By Victor Zapana | The Washington Post
It’s taken four decades, but Takoma Park may have finally started to leave the ’60s.
After years of flagging interest, the city recently killed its Free Burma Committee. Last month, it made a rare exception to its “nuclear-free zone” ordinance. The city’s corn silo still stands, and Takoma Park still refuses to buy bottled water, but the community tool library is gone, and many of the activists who once defined what has long been called the People’s Republic of Takoma Park are getting older.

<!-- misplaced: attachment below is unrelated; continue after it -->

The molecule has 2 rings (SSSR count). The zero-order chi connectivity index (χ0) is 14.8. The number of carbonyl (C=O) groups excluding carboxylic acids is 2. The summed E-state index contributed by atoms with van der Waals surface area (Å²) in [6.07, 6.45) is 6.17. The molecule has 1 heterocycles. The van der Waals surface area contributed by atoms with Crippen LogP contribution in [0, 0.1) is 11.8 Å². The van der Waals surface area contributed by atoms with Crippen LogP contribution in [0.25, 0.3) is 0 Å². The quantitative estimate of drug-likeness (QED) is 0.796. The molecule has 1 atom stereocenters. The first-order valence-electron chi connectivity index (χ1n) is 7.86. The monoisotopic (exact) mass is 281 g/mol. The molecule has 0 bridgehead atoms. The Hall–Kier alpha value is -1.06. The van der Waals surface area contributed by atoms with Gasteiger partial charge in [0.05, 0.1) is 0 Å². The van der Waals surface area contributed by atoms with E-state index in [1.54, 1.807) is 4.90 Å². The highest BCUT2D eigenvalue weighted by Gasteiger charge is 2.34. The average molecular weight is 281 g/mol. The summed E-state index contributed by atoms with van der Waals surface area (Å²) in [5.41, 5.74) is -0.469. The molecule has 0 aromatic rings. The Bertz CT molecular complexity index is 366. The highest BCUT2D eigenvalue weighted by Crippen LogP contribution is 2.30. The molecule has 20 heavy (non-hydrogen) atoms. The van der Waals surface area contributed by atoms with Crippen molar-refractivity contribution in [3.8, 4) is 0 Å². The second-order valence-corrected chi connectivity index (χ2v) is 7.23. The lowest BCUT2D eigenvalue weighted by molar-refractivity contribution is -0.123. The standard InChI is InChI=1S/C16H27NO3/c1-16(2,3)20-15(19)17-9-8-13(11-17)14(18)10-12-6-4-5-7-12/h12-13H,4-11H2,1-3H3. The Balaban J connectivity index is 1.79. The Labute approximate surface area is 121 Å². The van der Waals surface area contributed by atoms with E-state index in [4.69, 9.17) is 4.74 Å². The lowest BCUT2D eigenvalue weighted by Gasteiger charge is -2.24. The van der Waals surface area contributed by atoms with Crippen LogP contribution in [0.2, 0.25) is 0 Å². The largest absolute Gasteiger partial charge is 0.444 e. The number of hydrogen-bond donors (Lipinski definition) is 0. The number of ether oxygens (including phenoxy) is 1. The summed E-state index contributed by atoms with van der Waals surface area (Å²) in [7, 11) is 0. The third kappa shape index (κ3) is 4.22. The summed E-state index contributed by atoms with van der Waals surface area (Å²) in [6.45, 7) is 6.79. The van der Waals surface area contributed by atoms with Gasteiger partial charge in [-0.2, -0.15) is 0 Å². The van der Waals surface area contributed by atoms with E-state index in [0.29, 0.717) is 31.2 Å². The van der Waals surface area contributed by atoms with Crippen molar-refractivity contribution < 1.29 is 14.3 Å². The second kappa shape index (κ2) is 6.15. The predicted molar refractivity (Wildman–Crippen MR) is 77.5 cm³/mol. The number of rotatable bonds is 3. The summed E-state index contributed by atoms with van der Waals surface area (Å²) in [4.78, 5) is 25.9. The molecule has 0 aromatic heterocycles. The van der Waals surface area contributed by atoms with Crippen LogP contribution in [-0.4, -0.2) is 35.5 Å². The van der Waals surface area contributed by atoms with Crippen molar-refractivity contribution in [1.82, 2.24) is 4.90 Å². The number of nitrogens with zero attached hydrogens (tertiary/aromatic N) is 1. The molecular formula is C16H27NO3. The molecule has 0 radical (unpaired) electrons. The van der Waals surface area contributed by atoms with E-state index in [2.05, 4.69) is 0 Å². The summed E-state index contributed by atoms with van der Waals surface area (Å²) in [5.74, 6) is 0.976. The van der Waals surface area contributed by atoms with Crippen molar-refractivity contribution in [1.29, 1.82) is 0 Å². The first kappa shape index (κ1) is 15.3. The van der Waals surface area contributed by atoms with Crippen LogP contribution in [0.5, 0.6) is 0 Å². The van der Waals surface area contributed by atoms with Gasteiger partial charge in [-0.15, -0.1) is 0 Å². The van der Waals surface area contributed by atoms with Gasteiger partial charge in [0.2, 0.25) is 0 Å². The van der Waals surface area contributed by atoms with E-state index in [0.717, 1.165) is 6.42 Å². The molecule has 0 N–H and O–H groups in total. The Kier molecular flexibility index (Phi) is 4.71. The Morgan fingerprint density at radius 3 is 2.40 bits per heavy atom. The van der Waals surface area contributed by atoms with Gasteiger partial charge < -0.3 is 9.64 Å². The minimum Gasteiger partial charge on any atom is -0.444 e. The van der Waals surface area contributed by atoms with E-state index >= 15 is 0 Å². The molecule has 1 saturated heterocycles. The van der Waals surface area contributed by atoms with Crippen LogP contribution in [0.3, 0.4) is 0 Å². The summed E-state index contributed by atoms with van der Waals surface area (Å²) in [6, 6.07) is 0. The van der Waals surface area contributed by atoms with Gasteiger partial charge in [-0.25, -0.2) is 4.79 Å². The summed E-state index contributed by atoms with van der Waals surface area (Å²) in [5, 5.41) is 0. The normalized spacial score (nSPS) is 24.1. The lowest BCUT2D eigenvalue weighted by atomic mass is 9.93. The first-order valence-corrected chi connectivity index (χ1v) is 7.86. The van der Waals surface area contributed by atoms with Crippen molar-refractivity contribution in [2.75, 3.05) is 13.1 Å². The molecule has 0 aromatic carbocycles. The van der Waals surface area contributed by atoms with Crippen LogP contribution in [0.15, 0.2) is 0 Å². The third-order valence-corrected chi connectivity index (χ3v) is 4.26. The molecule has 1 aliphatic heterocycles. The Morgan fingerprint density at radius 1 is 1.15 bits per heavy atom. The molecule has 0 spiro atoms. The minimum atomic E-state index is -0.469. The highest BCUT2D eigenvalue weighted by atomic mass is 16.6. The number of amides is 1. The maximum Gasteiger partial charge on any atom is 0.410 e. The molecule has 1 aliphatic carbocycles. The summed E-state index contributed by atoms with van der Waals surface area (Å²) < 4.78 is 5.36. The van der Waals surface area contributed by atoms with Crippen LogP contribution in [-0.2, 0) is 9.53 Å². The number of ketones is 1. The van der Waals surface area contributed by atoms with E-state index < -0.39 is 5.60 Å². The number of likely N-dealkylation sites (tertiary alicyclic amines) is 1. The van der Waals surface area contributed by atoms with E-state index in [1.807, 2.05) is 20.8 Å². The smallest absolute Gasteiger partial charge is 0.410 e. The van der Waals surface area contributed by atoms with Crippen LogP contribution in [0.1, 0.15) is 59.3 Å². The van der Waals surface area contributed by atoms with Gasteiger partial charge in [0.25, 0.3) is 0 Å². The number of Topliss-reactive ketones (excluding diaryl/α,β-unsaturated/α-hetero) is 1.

In many ways, it is no longer the Takoma Park of decades past, when free spirits flocked to the city, opened head shops and stood in front of bulldozers to prevent encroaching development. There’s a growing sense that its countercultural verve is changing into something else — something still progressive but less showy and ideological.
“Takoma is getting older, or at least the activists are getting older and not as engaged,” said Eric Hensal, who moved to the city in 2003 and who is running for a seat on the City Council. “It’s almost like Takoma really is at the post-hippie phase.”